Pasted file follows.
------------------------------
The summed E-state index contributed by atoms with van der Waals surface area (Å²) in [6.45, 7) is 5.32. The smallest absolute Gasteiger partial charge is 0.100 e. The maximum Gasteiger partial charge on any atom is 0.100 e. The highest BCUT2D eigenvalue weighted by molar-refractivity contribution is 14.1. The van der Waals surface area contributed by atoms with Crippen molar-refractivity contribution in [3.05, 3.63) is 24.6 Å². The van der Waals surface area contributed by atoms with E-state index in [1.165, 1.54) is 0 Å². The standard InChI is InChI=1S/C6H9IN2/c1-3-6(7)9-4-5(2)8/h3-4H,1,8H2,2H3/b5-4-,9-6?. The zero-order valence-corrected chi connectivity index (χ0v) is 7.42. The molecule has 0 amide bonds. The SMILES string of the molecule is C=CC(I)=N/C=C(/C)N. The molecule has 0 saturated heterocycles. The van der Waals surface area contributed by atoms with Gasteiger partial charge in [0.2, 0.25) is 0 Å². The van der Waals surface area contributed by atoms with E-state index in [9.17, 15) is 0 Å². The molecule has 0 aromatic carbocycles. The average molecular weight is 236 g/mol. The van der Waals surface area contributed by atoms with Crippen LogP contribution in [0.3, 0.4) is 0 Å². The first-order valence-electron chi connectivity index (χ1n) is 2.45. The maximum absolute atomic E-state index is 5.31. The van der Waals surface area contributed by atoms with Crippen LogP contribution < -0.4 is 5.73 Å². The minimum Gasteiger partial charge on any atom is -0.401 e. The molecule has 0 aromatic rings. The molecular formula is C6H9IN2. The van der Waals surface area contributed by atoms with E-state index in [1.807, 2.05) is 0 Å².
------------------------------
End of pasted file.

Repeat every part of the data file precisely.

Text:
The summed E-state index contributed by atoms with van der Waals surface area (Å²) in [6.45, 7) is 5.32. The smallest absolute Gasteiger partial charge is 0.100 e. The maximum Gasteiger partial charge on any atom is 0.100 e. The highest BCUT2D eigenvalue weighted by molar-refractivity contribution is 14.1. The van der Waals surface area contributed by atoms with Crippen molar-refractivity contribution in [3.05, 3.63) is 24.6 Å². The van der Waals surface area contributed by atoms with E-state index in [1.165, 1.54) is 0 Å². The standard InChI is InChI=1S/C6H9IN2/c1-3-6(7)9-4-5(2)8/h3-4H,1,8H2,2H3/b5-4-,9-6?. The zero-order valence-corrected chi connectivity index (χ0v) is 7.42. The molecule has 0 amide bonds. The SMILES string of the molecule is C=CC(I)=N/C=C(/C)N. The molecule has 0 saturated heterocycles. The van der Waals surface area contributed by atoms with Gasteiger partial charge in [0.2, 0.25) is 0 Å². The van der Waals surface area contributed by atoms with E-state index in [9.17, 15) is 0 Å². The molecule has 0 aromatic carbocycles. The average molecular weight is 236 g/mol. The van der Waals surface area contributed by atoms with Crippen LogP contribution in [0.3, 0.4) is 0 Å². The first-order valence-electron chi connectivity index (χ1n) is 2.45. The maximum absolute atomic E-state index is 5.31. The van der Waals surface area contributed by atoms with Crippen LogP contribution < -0.4 is 5.73 Å². The minimum Gasteiger partial charge on any atom is -0.401 e. The molecule has 0 aromatic rings. The molecular formula is C6H9IN2. The van der Waals surface area contributed by atoms with E-state index in [1.807, 2.05) is 0 Å².